With the James Webb Space Telescope now declared ‘a fully assembled observatory’ by NASA, environmental tests loom for the instrument, which is now slated for launch in March of 2021. Within that context, we need to place WFIRST (Wide-Field Infrared Space Telescope), whose development was delayed for several years because of cost overruns on JWST. Recall that WFIRST was the top priority for a flagship mission in the last astrophysics Decadal Survey.
The good news is that NASA has just announced that WFIRST has passed what it is calling ‘a critical programmatic and technical milestone,’ which opens the path to hardware development and testing. With a viewing area 100 times larger than the Hubble instrument, WFIRST will be able to investigate dark energy and dark matter while at the same time examining exoplanets by using microlensing techniques applied to the inner Milky Way. Its exoplanet capabilities could be significantly extended if additional budgeting for a coronagraph — which would allow direct imaging of exoplanets — winds up being approved.
And that is a big ‘if.’ No one doubts the power of a coronagraph onboard WFIRST to block the light of a central star in order to examine any planets found around it, but this telescope has already suffered considerable budget anxiety, leading NASA to separate the coronagraph, now described as a ‘technology demonstration,’ from the $3.2 billion budget estimate. Adding the coronagraph and subsequent operations would take the total WFIRST tally to $3.9 billion.
Image: This graphic shows a simulation of a WFIRST observation of M31, also known as the Andromeda galaxy. Hubble used more than 650 hours to image areas outlined in blue. Using WFIRST, covering the entire galaxy would take only three hours. Credits: DSS, R. Gendle, NASA, GSFC, ASU, STScI, B. F. Williams.
Will Congress approve funding for the coronagraph, or will WFIRST fly without it? Will WFIRST fly at all, given that Congress has already had to save the telescope twice from cancellation? The current FY2021 budget request proposes terminating the telescope, but it continues to receive congressional support and remains on schedule for a 2025 launch. It should be noted that a coronagraph was not part of the Decadal Survey’s recommendations, which factors into the discussion and may put pressure on those hoping to raise the needed additional funding.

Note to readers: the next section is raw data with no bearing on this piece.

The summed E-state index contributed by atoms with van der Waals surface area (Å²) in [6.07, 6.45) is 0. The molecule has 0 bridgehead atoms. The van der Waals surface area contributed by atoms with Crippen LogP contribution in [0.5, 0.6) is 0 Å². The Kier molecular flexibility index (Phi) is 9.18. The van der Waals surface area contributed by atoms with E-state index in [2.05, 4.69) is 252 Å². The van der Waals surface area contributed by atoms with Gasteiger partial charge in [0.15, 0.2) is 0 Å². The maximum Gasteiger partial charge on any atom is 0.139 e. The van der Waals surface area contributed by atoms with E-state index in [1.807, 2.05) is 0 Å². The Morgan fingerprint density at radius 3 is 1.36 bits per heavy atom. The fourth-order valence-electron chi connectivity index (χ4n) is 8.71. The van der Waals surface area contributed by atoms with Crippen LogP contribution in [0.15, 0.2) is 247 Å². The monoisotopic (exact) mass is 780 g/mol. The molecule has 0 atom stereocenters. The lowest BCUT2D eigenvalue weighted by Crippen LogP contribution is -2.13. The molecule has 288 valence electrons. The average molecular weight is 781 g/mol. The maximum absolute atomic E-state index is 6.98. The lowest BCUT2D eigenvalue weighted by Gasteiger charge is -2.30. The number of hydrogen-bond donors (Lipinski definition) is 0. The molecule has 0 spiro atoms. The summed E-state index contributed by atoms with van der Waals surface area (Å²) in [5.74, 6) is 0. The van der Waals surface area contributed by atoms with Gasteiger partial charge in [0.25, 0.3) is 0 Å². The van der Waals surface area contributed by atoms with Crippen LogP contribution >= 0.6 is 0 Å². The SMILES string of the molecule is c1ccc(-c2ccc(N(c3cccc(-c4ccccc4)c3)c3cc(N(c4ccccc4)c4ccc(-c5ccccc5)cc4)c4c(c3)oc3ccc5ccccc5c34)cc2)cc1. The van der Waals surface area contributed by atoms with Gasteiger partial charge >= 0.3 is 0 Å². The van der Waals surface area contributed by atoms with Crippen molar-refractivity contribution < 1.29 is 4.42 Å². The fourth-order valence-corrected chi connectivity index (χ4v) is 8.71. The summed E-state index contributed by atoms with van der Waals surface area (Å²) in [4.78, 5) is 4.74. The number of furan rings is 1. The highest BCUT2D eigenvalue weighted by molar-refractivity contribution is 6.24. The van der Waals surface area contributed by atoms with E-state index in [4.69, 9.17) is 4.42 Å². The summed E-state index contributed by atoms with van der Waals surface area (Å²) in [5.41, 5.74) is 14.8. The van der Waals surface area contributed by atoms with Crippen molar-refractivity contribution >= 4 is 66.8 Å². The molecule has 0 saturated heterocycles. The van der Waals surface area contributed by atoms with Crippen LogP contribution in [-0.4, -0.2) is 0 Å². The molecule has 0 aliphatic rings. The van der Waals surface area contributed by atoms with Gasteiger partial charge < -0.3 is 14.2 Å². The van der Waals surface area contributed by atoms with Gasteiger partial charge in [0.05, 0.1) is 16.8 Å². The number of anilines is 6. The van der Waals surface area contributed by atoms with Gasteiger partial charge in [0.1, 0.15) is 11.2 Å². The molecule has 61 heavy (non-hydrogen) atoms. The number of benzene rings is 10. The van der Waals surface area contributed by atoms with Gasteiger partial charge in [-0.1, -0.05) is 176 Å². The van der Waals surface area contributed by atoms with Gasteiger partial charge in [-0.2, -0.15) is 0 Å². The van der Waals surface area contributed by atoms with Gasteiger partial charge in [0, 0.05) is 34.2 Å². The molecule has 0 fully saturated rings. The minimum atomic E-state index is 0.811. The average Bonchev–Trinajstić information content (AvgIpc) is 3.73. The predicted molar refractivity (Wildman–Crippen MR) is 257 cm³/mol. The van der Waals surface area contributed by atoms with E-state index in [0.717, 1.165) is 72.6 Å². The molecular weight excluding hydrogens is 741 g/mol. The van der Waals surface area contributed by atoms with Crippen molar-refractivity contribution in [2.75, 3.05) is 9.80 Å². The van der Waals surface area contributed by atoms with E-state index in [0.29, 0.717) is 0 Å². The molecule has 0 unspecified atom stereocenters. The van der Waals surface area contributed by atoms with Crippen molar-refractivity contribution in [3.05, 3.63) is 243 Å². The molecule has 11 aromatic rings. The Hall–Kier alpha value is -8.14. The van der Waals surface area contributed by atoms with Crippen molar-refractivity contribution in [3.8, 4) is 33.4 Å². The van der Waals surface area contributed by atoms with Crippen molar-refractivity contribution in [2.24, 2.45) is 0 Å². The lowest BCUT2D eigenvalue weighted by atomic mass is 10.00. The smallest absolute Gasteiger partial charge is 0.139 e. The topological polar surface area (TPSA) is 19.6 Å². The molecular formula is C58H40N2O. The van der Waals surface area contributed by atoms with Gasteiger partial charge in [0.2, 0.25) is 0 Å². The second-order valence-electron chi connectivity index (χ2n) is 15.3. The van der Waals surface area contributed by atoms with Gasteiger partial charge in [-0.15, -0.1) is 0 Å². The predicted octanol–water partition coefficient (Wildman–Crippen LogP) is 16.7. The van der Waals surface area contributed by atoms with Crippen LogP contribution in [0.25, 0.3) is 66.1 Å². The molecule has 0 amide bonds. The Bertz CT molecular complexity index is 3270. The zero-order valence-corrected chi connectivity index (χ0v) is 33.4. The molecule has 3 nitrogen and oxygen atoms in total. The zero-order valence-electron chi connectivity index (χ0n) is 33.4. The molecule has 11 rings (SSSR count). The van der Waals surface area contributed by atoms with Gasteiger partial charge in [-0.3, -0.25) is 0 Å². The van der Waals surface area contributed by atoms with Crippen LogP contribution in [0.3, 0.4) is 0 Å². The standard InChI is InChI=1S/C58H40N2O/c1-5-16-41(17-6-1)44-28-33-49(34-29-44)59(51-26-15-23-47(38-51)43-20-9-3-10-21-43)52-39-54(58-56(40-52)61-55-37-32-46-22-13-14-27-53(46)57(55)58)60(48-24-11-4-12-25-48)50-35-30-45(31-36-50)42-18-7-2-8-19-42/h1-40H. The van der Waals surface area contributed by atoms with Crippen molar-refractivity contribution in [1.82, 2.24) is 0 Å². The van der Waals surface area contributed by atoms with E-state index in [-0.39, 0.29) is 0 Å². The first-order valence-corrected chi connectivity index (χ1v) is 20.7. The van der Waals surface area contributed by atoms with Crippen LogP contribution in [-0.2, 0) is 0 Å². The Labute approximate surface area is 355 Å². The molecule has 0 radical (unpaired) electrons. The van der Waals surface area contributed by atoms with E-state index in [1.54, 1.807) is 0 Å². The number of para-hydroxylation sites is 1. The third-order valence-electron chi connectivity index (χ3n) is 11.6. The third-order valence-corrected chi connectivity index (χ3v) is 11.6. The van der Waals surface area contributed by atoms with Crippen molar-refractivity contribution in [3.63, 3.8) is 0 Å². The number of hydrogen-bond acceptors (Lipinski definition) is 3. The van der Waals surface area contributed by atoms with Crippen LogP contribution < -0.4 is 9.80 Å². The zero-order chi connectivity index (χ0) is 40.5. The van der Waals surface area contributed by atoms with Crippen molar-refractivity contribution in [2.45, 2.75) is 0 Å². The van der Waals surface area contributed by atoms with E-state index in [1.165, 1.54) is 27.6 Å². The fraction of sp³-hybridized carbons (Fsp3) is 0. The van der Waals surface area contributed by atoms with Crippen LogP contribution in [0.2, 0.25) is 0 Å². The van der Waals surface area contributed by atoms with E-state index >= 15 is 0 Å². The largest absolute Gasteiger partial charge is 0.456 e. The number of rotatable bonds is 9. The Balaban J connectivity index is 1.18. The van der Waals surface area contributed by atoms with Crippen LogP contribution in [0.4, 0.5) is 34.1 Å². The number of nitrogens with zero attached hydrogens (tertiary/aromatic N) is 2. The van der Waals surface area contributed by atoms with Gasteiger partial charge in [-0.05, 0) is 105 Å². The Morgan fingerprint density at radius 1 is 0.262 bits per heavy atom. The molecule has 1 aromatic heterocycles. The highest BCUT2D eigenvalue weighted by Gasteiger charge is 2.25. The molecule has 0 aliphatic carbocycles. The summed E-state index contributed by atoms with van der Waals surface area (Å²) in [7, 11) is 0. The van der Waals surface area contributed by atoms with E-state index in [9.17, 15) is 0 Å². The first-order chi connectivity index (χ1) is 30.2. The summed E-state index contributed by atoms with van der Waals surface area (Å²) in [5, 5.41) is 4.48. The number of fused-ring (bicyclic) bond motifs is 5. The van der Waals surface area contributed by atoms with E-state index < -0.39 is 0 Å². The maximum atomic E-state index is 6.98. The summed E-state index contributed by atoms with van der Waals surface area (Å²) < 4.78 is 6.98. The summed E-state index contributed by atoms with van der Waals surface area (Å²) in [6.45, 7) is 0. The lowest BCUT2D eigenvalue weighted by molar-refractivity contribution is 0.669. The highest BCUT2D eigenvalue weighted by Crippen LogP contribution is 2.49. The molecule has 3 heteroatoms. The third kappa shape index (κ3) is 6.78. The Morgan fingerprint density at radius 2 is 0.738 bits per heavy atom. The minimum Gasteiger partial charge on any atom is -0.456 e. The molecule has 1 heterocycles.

Note this from NASA’s March 2 statement:
The FY2020 Consolidated Appropriations Act funds the WFIRST program through September 2020. The FY2021 budget request proposes to terminate funding for the WFIRST mission and focus on the completion of the James Webb Space Telescope, now planned for launch in March 2021. The Administration is not ready to proceed with another multi-billion-dollar telescope until Webb has been successfully launched and deployed.
The expectation is that Congress will keep WFIRST in the budget but the corongraph remains an open question. So the first priority is keeping the mission alive, while it’s clear that the cost overruns that have so exasperated astronomers and politicians alike with the James Webb instrument have played a role in keeping the brakes on WFIRST spending. As we saw recently in these pages, the Decadal Surveys (from the National Academies of Sciences, Engineering, and Medicine) set science priorities for NASA and other science agencies. The lack of a coronagraph within the last astrophysics Decadal Survey doesn’t help its chances now.